Both Mind and Body Involved
Pain is now identified as “an extremely complex interaction of the mind and the body.” In her 1992 book Pain in America, Mary S. Sheridan says that “the experience of pain is so heavily psychological that the mind can sometimes deny its existence and sometimes create and sustain it long after an acute injury is gone.”
One’s mood, concentration, personality, susceptibility to suggestion, and other factors are all important in how one responds to pain. “Fear and anxiety cause an exaggerated response,” noted pain authority Dr. Bonica. Thus, one may learn to sense pain. Dr. Wilbert Fordyce, a professor of psychology who specializes in problems of pain, explains:
“The question is not whether the pain is real. Of course it is real. The question is what are the crucial factors which influence it. If I talk with you just before dinner about a ham sandwich, you salivate. It is very real. But it occurs because of conditioning. There’s no ham sandwich there. Human beings are exquisitely sensitive to conditioning. It influences social behavior, salivating, blood pressure, the speed of digesting food, pain, all sorts of things.”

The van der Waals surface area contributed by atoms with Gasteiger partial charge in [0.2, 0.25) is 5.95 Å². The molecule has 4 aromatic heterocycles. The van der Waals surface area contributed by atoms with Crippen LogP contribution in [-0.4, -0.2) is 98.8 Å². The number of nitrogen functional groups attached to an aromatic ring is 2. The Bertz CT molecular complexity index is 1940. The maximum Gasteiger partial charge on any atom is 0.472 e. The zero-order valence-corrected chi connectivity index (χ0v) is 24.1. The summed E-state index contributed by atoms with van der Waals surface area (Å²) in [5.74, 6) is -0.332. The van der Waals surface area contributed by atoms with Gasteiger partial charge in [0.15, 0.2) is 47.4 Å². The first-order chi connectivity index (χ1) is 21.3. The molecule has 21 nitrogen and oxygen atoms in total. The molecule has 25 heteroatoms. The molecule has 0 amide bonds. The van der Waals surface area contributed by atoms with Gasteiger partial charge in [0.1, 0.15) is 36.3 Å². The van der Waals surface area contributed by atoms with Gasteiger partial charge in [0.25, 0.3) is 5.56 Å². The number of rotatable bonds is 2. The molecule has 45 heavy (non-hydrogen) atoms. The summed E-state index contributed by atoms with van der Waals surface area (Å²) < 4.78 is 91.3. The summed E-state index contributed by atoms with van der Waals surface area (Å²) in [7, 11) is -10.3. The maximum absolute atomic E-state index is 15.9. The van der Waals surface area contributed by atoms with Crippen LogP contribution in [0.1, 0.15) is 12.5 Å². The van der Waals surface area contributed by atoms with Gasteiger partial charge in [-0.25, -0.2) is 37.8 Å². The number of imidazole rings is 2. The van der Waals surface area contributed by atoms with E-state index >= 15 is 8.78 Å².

Just as your emotions and frame of mind can intensify pain, they can suppress or dull it. Consider an example: A neurosurgeon said that as a youth he was once so enamored of a girl while sitting with her on an icy wall that he felt no sensation of severe cold or pain in his rump. “I was almost frostbitten,” he explained. “We must have been sitting there for 45 minutes, and I didn’t feel a thing.”
Such examples are manifold. Football players involved deeply in the game or soldiers in the heat of battle may be badly injured and yet feel little or no pain at the time. The famous African explorer David Livingstone told of being attacked by a lion that shook him “as a terrier does a rat. The shock . . . caused a sort of dreaminess in which there was no sense of pain.”
It is noteworthy that servants of Jehovah God, who calmly look to him with complete confidence and reliance, have also at times had the experience of their pain being suppressed. “Strange as it might seem,” reported a Christian who was beaten, “after the first few blows, I really didn’t feel them anymore. Instead, it was as if I could only hear them, like the beating of a drum off in the distance.”—February 22, 1994, Awake!, page 21.
How Pain Sensations Are Modified
In an attempt to explain some of the mystifying aspects of pain, in 1965 a professor of psychology, Ronald Melzack, and a professor of anatomy, Patrick Wall, devised the widely acclaimed gate-control theory of pain. The 1990 edition of Dr. Bonica’s textbook on pain said that this theory was “among the most important developments in the field of pain research and therapy.”